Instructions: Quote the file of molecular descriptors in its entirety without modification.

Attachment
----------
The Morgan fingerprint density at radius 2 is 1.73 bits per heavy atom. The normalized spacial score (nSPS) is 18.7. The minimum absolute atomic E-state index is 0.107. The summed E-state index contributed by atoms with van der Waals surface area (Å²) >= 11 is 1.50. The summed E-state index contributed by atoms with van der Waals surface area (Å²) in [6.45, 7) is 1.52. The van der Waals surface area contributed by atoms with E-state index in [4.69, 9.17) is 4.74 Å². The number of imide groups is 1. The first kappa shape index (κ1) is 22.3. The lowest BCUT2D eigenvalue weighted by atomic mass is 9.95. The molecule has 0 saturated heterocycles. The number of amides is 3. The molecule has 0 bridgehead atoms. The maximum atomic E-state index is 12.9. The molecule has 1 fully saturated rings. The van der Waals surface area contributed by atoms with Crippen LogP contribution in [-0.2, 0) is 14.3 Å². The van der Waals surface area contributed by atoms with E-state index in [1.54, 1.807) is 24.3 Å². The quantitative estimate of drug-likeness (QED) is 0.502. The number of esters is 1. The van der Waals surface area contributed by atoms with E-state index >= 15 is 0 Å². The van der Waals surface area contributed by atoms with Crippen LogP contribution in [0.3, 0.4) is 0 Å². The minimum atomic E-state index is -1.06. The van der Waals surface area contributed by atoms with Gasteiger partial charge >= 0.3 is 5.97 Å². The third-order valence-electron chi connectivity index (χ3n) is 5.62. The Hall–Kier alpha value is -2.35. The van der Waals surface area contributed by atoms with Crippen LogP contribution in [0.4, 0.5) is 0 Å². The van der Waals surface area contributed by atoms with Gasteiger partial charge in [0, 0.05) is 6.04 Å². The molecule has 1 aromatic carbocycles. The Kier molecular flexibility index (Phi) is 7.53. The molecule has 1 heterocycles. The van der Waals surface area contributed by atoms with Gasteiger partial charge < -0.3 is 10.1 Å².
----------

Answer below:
The Morgan fingerprint density at radius 2 is 1.73 bits per heavy atom. The normalized spacial score (nSPS) is 18.7. The minimum absolute atomic E-state index is 0.107. The summed E-state index contributed by atoms with van der Waals surface area (Å²) >= 11 is 1.50. The summed E-state index contributed by atoms with van der Waals surface area (Å²) in [6.45, 7) is 1.52. The van der Waals surface area contributed by atoms with E-state index in [4.69, 9.17) is 4.74 Å². The number of imide groups is 1. The first kappa shape index (κ1) is 22.3. The lowest BCUT2D eigenvalue weighted by atomic mass is 9.95. The molecule has 0 saturated heterocycles. The number of amides is 3. The molecule has 0 bridgehead atoms. The maximum atomic E-state index is 12.9. The molecule has 1 fully saturated rings. The van der Waals surface area contributed by atoms with Crippen LogP contribution in [-0.2, 0) is 14.3 Å². The van der Waals surface area contributed by atoms with E-state index in [1.54, 1.807) is 24.3 Å². The quantitative estimate of drug-likeness (QED) is 0.502. The number of esters is 1. The van der Waals surface area contributed by atoms with E-state index >= 15 is 0 Å². The van der Waals surface area contributed by atoms with Crippen LogP contribution in [0.3, 0.4) is 0 Å². The minimum atomic E-state index is -1.06. The van der Waals surface area contributed by atoms with Gasteiger partial charge >= 0.3 is 5.97 Å². The third-order valence-electron chi connectivity index (χ3n) is 5.62. The Hall–Kier alpha value is -2.35. The van der Waals surface area contributed by atoms with Crippen LogP contribution in [0.4, 0.5) is 0 Å². The van der Waals surface area contributed by atoms with Gasteiger partial charge in [0, 0.05) is 6.04 Å². The molecule has 1 aromatic carbocycles. The Kier molecular flexibility index (Phi) is 7.53. The molecule has 1 heterocycles. The van der Waals surface area contributed by atoms with Gasteiger partial charge < -0.3 is 10.1 Å².